What’s the best travel bag? Easy answer: there is no best travel bag.
Get any backpack that’s small and comfortable on your shoulders.
That’s it. Other than that, the bag is irrelevant when you pack light.
The importance of the “niceness” of your travel bag is directly proportional to the amount of junk you pack. Pack 60 pounds of clothes, jewelry, electronics, and other unnecessary nonsense, and you’ll need expensive sturdy luggage to keep it all secure. If you pack super light like I do and take only the essentials, the specific type of bag becomes much less important.
I’ve traveled with everything ranging from a nice, name brand, well-constructed backpack (currently a Patagonia sack that cost me about a hundred bucks) to a disposable drawstring plastic shopping bag from The Gap. Yeah. You read that right.
Most of you likely already own something in between the two extremes. Everyone’s got a backpack sitting in the back of the closet somewhere. So start with whatever you have; it’s probably good enough.
What you do not want to do is go out and buy a brand new bag without first working on all the other, vastly more important stuff that will allow you to travel lightly. The type of backpack you have is the least important part of traveling with minimal volume & mass, so if you do plan on upgrading your luggage, wait until you’ve addressed everything else first.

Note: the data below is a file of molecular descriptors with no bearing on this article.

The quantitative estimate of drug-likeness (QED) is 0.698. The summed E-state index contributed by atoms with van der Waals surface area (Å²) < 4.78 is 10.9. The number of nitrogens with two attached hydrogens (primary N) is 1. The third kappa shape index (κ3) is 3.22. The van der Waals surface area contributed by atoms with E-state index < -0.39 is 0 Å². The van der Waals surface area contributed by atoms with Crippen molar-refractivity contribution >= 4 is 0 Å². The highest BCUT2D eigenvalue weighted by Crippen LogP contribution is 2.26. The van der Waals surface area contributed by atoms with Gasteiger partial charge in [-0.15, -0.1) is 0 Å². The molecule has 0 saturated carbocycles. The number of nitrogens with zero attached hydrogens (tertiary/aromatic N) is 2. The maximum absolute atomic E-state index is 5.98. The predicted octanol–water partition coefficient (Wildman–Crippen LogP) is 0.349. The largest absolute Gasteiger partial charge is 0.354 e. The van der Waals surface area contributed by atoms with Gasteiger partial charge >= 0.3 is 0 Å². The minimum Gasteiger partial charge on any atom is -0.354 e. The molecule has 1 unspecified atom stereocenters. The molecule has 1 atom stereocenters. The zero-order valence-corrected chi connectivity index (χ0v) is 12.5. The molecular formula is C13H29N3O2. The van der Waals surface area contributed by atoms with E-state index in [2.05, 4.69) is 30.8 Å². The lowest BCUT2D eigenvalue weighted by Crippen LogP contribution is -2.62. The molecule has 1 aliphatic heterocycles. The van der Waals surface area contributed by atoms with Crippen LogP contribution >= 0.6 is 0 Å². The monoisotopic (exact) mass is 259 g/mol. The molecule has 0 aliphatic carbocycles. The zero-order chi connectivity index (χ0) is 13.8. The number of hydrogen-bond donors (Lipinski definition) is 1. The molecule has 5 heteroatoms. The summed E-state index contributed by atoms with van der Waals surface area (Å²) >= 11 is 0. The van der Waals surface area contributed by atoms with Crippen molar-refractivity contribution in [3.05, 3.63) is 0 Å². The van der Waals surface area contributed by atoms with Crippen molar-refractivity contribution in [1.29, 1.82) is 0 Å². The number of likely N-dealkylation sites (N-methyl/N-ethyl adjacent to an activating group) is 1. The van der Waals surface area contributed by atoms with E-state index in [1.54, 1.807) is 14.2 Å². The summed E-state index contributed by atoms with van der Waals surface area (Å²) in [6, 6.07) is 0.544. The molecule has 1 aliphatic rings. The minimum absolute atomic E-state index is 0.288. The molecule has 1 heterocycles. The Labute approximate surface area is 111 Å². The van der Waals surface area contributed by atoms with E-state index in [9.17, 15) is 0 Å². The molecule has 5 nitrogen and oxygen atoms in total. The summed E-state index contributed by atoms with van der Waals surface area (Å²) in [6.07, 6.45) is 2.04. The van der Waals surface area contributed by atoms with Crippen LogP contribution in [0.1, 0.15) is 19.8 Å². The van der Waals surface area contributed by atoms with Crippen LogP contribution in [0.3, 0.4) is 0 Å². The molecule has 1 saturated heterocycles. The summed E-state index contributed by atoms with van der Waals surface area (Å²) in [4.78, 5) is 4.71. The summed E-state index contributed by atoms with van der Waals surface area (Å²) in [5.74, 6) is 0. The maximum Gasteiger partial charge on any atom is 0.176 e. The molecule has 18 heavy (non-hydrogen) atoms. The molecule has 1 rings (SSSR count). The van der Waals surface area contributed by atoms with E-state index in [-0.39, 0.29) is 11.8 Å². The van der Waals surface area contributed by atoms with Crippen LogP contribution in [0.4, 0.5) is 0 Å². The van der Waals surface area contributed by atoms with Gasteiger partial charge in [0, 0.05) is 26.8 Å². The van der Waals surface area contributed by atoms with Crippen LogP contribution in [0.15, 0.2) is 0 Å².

The specific bag is really not that critical. Since we’re not taking much stuff anyway, our bag will be relatively light, so even a very simple Jansport pack like what’s pictured above will do just fine. When I was poor and in debt from years of student loans, I didn’t want to spend a hundred bucks on a fancy-pants bag, so I just used what I had. It wasn’t quite as comfortable as what I carry around now, but it still worked fine and did not limit my lite travels in any way.
I will say that the Patagonia Refugio pack I use now (pictured earlier) is super comfortable and well made. Patagonia makes solid products, so I expect it to last for at least a decade before it needs replacing.
I prefer soft, frameless backpacks to carry-on sized roller bags because they’re easier to carry around and easier to stash on planes when the overhead bins start filling up. There are some rare situations where I’ll travel with a roller bag; usually when I’m going to a work-related conference and I have to pack a suit.
But when I’m traveling for leisure? Nah. It’s too big, and I don’t need the space.